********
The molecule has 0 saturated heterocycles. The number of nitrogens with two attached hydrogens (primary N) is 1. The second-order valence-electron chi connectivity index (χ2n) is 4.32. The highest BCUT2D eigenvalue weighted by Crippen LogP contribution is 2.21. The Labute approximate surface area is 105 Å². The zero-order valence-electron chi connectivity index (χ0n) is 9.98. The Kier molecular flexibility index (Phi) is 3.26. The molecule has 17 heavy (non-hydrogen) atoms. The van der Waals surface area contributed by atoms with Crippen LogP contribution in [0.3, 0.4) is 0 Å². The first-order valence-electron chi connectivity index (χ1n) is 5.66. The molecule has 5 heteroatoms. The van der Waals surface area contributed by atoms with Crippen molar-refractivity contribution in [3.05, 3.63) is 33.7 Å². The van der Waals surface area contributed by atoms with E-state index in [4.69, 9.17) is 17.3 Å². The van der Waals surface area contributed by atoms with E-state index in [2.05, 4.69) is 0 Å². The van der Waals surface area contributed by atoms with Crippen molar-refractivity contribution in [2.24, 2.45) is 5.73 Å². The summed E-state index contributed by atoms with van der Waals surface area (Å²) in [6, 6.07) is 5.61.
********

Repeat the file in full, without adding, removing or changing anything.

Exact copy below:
The molecule has 0 saturated heterocycles. The number of nitrogens with two attached hydrogens (primary N) is 1. The second-order valence-electron chi connectivity index (χ2n) is 4.32. The highest BCUT2D eigenvalue weighted by Crippen LogP contribution is 2.21. The Labute approximate surface area is 105 Å². The zero-order valence-electron chi connectivity index (χ0n) is 9.98. The Kier molecular flexibility index (Phi) is 3.26. The molecule has 17 heavy (non-hydrogen) atoms. The van der Waals surface area contributed by atoms with Crippen LogP contribution in [0.3, 0.4) is 0 Å². The first-order valence-electron chi connectivity index (χ1n) is 5.66. The molecule has 5 heteroatoms. The van der Waals surface area contributed by atoms with Crippen molar-refractivity contribution in [3.05, 3.63) is 33.7 Å². The van der Waals surface area contributed by atoms with E-state index in [4.69, 9.17) is 17.3 Å². The van der Waals surface area contributed by atoms with E-state index in [2.05, 4.69) is 0 Å². The van der Waals surface area contributed by atoms with Crippen molar-refractivity contribution in [2.24, 2.45) is 5.73 Å². The summed E-state index contributed by atoms with van der Waals surface area (Å²) in [6, 6.07) is 5.61.